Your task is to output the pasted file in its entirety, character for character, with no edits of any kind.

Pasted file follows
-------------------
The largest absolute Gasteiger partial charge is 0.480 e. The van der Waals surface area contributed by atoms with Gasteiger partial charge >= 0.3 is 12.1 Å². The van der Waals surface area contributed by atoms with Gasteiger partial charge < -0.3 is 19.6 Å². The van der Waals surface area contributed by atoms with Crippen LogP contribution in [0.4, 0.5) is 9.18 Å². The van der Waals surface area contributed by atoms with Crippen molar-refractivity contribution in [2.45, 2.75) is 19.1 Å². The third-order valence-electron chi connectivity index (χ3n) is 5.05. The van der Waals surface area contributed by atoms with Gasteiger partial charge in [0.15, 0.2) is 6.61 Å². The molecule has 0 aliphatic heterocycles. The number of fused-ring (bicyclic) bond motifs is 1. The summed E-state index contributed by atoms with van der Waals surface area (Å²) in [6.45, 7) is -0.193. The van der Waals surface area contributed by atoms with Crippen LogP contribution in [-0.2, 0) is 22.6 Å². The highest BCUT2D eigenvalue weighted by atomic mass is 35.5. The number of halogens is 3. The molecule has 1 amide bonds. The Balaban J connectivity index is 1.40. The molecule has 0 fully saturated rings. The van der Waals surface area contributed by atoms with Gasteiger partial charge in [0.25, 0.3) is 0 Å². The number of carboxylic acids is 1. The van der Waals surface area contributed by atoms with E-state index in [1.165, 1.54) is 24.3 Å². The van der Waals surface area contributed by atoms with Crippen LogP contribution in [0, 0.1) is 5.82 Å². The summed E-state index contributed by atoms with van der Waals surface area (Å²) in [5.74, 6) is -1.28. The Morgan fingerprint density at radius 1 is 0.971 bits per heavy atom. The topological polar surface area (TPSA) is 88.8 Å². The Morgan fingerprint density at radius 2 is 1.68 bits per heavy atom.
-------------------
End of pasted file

The largest absolute Gasteiger partial charge is 0.480 e. The van der Waals surface area contributed by atoms with Gasteiger partial charge >= 0.3 is 12.1 Å². The van der Waals surface area contributed by atoms with Gasteiger partial charge < -0.3 is 19.6 Å². The van der Waals surface area contributed by atoms with Crippen LogP contribution in [0.4, 0.5) is 9.18 Å². The van der Waals surface area contributed by atoms with Crippen molar-refractivity contribution in [2.45, 2.75) is 19.1 Å². The third-order valence-electron chi connectivity index (χ3n) is 5.05. The van der Waals surface area contributed by atoms with Gasteiger partial charge in [0.15, 0.2) is 6.61 Å². The molecule has 0 aliphatic heterocycles. The number of fused-ring (bicyclic) bond motifs is 1. The summed E-state index contributed by atoms with van der Waals surface area (Å²) in [6.45, 7) is -0.193. The van der Waals surface area contributed by atoms with Crippen LogP contribution in [-0.2, 0) is 22.6 Å². The highest BCUT2D eigenvalue weighted by atomic mass is 35.5. The number of halogens is 3. The molecule has 1 amide bonds. The Balaban J connectivity index is 1.40. The molecule has 0 fully saturated rings. The van der Waals surface area contributed by atoms with Gasteiger partial charge in [0.25, 0.3) is 0 Å². The number of carboxylic acids is 1. The van der Waals surface area contributed by atoms with E-state index in [1.165, 1.54) is 24.3 Å². The van der Waals surface area contributed by atoms with Crippen LogP contribution in [0, 0.1) is 5.82 Å². The summed E-state index contributed by atoms with van der Waals surface area (Å²) in [5.74, 6) is -1.28. The Morgan fingerprint density at radius 1 is 0.971 bits per heavy atom. The topological polar surface area (TPSA) is 88.8 Å². The Morgan fingerprint density at radius 2 is 1.68 bits per heavy atom.